1MDB audit report could not be printed without Najib’s approval, court told

Najib instructed auditor-general to omit information in the report, court told. Source (pic): TTF Files

محكمه دبريتاهو، لاڤورن اءوديت 1مدب تيدق بوليه دچيتق تنڤا كلولوسن نجيب

The final version of the 1Malaysia Development Bhd (1MDB) audit report in 2016 was not to be printed until former Prime Minister Datuk Seri Najib Razak had given his approval, former audit director Saadatul Nafisah Bashir Ahmad told the High Court today.

“Hamsa told me, ‘don’t print the report until his greenlight’,” Saadatul Nafisah recounted in the witness statement she read out before Justice Mohamed Zaini Mazlan today.

Norazman had also requested for the final audit report to be sent to Ali in softcopy, but this request was denied by Ambrin, citing security reasons, Saadatul Nafisah said.

Najib is facing abuse of power charges in the case, where he is alleged to have, as prime minister and finance minister, ordered changes to be made to the 1MDB audit report before it was finalised and tabled to the Public Accounts Committee, to avoid any civil or criminal prosecution.


KUALA LUMPUR: The final version of the 1Malaysia Development Bhd (1MDB) audit report in 2016 was not to be printed until former Prime Minister Datuk Seri Najib Razak had given his approval, a former audit director told the High Court today.

Saadatul Nafisah Bashir Ahmad, the seventh prosecution witness in Najib and former 1MDB chief executive officer Arul Kanda Kandasamy’s 1MDB audit tampering trial, testified that this was a direct instruction from the then Chief Secretary to the government Tan Sri Ali Hamsa on Najib’s behalf.




The witness said she presented the final audit draft to Ali at his office on Feb 29, 2016, after which she was instructed not to print the report until Najib gives his green light.

“Hamsa told me, ‘don’t print the report until his greenlight’,” Saadatul Nafisah recounted in the witness statement she read out before Justice Mohamed Zaini Mazlan today.

Ali also said printing the report would have a “political impact” on the country, Saadatul Nafisah said, adding the report given to Ali was the version that had been amended following instructions from Arul Kanda and other high ranking government officials, which resulted in certain portions being removed from the report.

Saadatul Nafisah, who was with the special 1MDB audit team under the National Audit Department (NAD) at the time, said she was instructed to remove four items from the audit report just five days before it was passed to Ali during a meeting the latter chaired on Feb 24, 2016.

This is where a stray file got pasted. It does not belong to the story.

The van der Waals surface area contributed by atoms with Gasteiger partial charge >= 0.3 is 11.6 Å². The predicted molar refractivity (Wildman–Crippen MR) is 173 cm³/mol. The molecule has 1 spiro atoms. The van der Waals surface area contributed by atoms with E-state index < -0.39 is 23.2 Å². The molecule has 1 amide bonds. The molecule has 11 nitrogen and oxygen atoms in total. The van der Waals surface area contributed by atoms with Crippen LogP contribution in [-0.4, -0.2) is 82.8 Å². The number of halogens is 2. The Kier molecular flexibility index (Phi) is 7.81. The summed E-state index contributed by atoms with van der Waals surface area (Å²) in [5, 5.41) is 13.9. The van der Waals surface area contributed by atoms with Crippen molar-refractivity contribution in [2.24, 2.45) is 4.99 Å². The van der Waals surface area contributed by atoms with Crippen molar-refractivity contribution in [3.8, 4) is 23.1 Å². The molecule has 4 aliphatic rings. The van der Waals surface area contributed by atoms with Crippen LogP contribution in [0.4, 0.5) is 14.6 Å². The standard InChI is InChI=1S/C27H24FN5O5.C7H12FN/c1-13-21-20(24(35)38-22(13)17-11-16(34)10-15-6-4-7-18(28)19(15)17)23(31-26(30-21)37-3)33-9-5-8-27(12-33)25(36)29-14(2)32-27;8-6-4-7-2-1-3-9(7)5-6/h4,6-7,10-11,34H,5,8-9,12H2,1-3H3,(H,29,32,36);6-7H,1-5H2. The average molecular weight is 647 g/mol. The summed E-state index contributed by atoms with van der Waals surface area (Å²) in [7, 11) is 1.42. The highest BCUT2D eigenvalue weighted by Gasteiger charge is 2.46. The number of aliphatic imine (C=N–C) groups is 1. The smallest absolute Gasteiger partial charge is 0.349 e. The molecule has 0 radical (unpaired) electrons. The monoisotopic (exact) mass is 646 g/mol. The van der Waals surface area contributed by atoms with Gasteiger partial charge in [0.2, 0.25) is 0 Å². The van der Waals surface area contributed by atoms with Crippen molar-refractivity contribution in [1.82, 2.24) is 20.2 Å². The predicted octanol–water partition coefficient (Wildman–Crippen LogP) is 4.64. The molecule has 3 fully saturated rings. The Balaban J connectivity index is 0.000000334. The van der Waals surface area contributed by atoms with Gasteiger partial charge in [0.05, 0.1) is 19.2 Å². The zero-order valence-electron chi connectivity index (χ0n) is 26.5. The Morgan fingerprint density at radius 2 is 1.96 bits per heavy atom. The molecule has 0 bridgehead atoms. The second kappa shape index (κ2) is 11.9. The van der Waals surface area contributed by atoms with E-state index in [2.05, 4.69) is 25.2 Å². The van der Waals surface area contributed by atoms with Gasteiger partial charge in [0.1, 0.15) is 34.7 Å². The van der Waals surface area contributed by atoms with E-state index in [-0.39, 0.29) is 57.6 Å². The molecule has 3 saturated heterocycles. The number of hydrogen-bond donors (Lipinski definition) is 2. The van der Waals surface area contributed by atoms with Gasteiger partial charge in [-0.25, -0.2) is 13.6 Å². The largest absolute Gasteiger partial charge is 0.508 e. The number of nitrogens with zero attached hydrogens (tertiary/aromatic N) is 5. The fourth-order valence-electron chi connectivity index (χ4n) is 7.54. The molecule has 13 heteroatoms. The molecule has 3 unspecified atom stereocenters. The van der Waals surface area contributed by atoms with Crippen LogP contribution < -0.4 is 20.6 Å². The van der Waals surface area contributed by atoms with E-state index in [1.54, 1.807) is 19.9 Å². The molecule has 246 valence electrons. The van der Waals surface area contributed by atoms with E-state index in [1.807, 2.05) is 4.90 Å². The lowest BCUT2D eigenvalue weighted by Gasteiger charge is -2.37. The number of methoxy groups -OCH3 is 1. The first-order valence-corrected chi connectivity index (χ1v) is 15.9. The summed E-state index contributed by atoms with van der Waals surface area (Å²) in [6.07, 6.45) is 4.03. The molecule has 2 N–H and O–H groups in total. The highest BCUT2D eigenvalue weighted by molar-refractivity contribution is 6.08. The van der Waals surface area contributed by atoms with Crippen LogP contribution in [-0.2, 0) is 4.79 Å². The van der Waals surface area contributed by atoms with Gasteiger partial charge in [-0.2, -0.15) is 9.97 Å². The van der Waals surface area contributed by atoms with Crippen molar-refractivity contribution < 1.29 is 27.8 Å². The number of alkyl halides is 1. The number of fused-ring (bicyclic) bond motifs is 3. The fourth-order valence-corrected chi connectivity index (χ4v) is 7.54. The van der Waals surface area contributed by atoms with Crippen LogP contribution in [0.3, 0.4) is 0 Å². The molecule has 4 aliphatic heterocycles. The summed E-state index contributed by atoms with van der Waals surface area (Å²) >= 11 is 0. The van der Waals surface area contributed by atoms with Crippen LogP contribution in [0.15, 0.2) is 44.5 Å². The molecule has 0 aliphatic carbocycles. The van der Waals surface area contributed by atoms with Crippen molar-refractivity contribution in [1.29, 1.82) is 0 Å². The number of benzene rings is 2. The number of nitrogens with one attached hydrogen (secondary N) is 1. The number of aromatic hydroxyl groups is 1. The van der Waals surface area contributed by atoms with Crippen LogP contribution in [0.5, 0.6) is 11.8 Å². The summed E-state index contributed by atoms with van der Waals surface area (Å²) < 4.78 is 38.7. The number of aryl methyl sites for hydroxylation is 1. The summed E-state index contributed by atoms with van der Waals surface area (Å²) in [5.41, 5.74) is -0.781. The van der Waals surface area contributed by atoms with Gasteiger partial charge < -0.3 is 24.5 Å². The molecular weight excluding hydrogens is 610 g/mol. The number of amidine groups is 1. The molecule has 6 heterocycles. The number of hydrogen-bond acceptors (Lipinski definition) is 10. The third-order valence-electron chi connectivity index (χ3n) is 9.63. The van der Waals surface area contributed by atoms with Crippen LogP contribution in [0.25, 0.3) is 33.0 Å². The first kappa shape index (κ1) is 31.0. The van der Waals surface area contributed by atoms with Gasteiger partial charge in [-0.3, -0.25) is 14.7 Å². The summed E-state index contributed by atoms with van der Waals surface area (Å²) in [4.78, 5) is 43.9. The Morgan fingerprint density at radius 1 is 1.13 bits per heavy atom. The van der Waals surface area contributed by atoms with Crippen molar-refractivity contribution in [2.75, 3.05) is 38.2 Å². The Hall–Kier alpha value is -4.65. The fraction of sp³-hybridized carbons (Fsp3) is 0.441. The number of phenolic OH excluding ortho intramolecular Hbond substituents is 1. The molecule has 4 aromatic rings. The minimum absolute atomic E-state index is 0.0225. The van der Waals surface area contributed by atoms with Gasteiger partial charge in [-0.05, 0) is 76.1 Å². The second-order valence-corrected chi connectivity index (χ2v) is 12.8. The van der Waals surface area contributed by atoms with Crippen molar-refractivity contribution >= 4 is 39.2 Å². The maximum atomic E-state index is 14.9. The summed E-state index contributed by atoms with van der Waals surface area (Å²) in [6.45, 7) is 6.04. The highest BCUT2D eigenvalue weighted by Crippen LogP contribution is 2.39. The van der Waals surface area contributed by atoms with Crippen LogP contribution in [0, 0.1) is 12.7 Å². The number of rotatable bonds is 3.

Two days before that on Feb 22, Saadatul Nafisah said Najib had a meeting with then auditor-general Tan Sri Ambrin Buang at the ex-premier’s office to discuss the final 1MDB audit report.

During the meeting, she said Ambrin also brought up the issue that there were two different versions of the fund’s financial statements for the year 2014.

Najib, however, instructed Ambrin to omit that information in the report, Saadatul Nafisah said. “Najib then gave him his guarantee that he will carry out a comprehensive investigation into 1MDB as soon as possible,” she added.

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Soft copy of audit report requested, but Ambrin turned it down

Saadatul Nafisah also said Ali’s senior private secretary, Datuk Norazman Ayob, had told her on Feb 28 that Ali wanted the final draft of the audit report by 4pm that same day.

“Since it was a Sunday, and the report was being updated, I informed Norazman that the document would be handed over the following day after consent from Ambrin,” she said.

Norazman had also requested for the final audit report to be sent to Ali in softcopy, but this request was denied by Ambrin, citing security reasons, Saadatul Nafisah said.

Najib is facing abuse of power charges in the case, where he is alleged to have, as prime minister and finance minister, ordered changes to be made to the 1MDB audit report before it was finalised and tabled to the Public Accounts Committee, to avoid any civil or criminal prosecution.

The charge, framed under Section 23(1) of the Malaysian Anti-Corruption Commission (MACC) Act 2009, carries a jail term of up to 20 years and a fine, upon conviction.

Arul Kanda, meanwhile, has been charged with abetting Najib under Section 28(1) of the MACC Act 2009, which carries the same punishment.

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